Steven Mercurio conductor
Zuzana Rzounková french horn
Overture for Orchestra
French Horn Concerto “The Gothic”
Symphony No. 9
Bohuslav Martinů Born in the Czech tower town of Polička, Martinů was a prolific composer whose work extends to around 300 opuses, most of which were released by prestigious publishers and are played all around the world. The less well-known Overture H. 345 was conceived as a concert overture applying one of his most beloved forms - the concerto grosso - a seven member concertino featuring flute, oboe, two violins, viola, and two cellos alternating with the orchestra.
Kerry Turner, American composer and world-renowned French horn soloist. Czech listeners will be interested to learn he was awarded bronze at the 39th Prague Spring Music Festival. Kerry's music ingenuously draws inspiration from a range of sources including folklore of the British Isles and Mexico, American western style and the exotic sounds of North Africa and the Arab world. "The Gothic" Concerto was written for the Detroit Symphony Orchestra and premiered in 2013 with soloist Karl Pituch under the baton of Leonard Slatkin. The FOK symphony orchestra principal French horn Zuzana Rzounková will play the solo part.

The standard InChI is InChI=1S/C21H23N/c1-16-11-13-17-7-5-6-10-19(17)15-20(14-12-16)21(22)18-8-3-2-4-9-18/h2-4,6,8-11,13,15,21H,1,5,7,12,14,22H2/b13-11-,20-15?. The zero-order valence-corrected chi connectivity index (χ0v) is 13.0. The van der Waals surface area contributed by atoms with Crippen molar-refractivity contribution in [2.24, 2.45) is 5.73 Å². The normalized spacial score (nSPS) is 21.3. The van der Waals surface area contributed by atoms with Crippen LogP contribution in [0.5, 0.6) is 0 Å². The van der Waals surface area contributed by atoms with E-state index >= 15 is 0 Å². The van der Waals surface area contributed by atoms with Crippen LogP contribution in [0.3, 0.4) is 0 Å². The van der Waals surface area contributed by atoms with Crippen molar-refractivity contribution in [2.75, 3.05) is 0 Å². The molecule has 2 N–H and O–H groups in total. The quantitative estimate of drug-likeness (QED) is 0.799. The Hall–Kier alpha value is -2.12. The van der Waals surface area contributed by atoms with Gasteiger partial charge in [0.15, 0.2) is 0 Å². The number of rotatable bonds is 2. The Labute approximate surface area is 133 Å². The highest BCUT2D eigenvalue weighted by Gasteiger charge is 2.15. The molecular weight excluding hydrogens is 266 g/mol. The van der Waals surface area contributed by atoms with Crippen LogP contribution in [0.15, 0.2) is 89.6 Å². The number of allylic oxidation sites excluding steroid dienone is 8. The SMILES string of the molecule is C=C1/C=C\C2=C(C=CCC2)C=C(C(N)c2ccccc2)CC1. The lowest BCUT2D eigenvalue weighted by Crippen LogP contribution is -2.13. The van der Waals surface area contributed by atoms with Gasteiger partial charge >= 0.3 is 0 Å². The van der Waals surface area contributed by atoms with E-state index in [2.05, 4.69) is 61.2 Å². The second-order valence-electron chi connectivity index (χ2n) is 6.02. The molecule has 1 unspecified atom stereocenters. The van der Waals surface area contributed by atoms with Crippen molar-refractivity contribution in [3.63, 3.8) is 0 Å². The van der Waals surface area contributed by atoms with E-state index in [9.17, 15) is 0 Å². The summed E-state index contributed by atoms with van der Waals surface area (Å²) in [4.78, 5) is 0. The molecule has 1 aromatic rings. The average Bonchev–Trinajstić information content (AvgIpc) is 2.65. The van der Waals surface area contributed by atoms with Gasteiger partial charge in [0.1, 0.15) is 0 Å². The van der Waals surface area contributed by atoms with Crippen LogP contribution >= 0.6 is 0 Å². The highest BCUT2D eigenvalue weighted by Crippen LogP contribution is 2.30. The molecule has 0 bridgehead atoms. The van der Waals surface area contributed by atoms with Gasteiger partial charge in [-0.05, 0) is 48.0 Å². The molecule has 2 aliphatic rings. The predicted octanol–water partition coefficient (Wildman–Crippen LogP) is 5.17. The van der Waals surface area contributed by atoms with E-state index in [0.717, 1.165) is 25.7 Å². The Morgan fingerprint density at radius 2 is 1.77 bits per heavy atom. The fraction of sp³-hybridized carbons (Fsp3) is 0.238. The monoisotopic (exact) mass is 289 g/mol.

Dmitry Shostakovich is rightly considered one of the most original symphonists to emerge from the 20th century. Originally planning to write his Ninth Symphony to celebrate Russian victory at the end of the war, he soon abandoned the idea, laconically reporting to friends that "It didn't work out". He then set about writing a different kind of composition, which at its premiere on 3rd November 1945, which with its absence of pathos and monumental celebration of victory shocked official circles. The symphony is cheerful and high-spirited in nature, frequently bearing features of chamber style. The joy, encoded in the work, is not at all boyishly naïve, but rather awash with shades of melancholy, captivating with its instrumental virtuosity, and diverse melodic themes, delighting above all with its rejection of the number 9 (Beethoven's influence) as a mere philosophical necessity. The composer simply decided it was time to bring joy to the listener. What sympathetic conceptual originality, by its very nature!